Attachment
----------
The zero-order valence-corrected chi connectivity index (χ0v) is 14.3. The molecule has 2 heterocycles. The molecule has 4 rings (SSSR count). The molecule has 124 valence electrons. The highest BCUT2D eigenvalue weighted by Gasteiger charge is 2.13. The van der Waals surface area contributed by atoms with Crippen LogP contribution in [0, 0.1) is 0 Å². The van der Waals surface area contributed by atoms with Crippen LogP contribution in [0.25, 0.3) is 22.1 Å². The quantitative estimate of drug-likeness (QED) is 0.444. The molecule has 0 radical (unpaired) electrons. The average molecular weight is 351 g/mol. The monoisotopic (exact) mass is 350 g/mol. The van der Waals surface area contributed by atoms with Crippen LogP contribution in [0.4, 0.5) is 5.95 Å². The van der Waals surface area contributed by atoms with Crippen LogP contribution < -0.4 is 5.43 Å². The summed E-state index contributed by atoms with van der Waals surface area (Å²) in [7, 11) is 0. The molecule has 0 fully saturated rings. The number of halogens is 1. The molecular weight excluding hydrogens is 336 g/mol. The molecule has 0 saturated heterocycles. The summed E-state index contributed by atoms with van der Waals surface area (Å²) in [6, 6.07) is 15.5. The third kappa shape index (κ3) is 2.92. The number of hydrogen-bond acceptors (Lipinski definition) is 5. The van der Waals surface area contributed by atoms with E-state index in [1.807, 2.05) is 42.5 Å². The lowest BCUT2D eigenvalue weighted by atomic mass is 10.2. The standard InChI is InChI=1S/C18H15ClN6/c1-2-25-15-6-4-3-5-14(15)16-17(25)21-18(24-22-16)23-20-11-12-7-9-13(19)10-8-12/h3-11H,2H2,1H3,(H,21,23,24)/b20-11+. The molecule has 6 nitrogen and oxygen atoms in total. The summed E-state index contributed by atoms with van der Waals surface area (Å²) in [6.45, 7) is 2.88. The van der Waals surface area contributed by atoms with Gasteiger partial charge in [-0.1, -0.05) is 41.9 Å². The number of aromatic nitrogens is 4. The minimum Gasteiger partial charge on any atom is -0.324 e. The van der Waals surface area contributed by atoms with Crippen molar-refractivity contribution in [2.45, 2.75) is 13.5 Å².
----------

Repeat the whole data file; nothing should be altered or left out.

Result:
The zero-order valence-corrected chi connectivity index (χ0v) is 14.3. The molecule has 2 heterocycles. The molecule has 4 rings (SSSR count). The molecule has 124 valence electrons. The highest BCUT2D eigenvalue weighted by Gasteiger charge is 2.13. The van der Waals surface area contributed by atoms with Crippen LogP contribution in [0, 0.1) is 0 Å². The van der Waals surface area contributed by atoms with Crippen LogP contribution in [0.25, 0.3) is 22.1 Å². The quantitative estimate of drug-likeness (QED) is 0.444. The molecule has 0 radical (unpaired) electrons. The average molecular weight is 351 g/mol. The monoisotopic (exact) mass is 350 g/mol. The van der Waals surface area contributed by atoms with Crippen LogP contribution in [0.4, 0.5) is 5.95 Å². The van der Waals surface area contributed by atoms with Crippen LogP contribution < -0.4 is 5.43 Å². The summed E-state index contributed by atoms with van der Waals surface area (Å²) in [7, 11) is 0. The molecule has 0 fully saturated rings. The number of halogens is 1. The molecular weight excluding hydrogens is 336 g/mol. The molecule has 0 saturated heterocycles. The summed E-state index contributed by atoms with van der Waals surface area (Å²) in [6, 6.07) is 15.5. The third kappa shape index (κ3) is 2.92. The number of hydrogen-bond acceptors (Lipinski definition) is 5. The van der Waals surface area contributed by atoms with E-state index in [1.807, 2.05) is 42.5 Å². The lowest BCUT2D eigenvalue weighted by atomic mass is 10.2. The standard InChI is InChI=1S/C18H15ClN6/c1-2-25-15-6-4-3-5-14(15)16-17(25)21-18(24-22-16)23-20-11-12-7-9-13(19)10-8-12/h3-11H,2H2,1H3,(H,21,23,24)/b20-11+. The molecule has 6 nitrogen and oxygen atoms in total. The summed E-state index contributed by atoms with van der Waals surface area (Å²) in [6.45, 7) is 2.88. The van der Waals surface area contributed by atoms with Gasteiger partial charge in [-0.1, -0.05) is 41.9 Å². The number of aromatic nitrogens is 4. The minimum Gasteiger partial charge on any atom is -0.324 e. The van der Waals surface area contributed by atoms with Crippen molar-refractivity contribution in [2.45, 2.75) is 13.5 Å².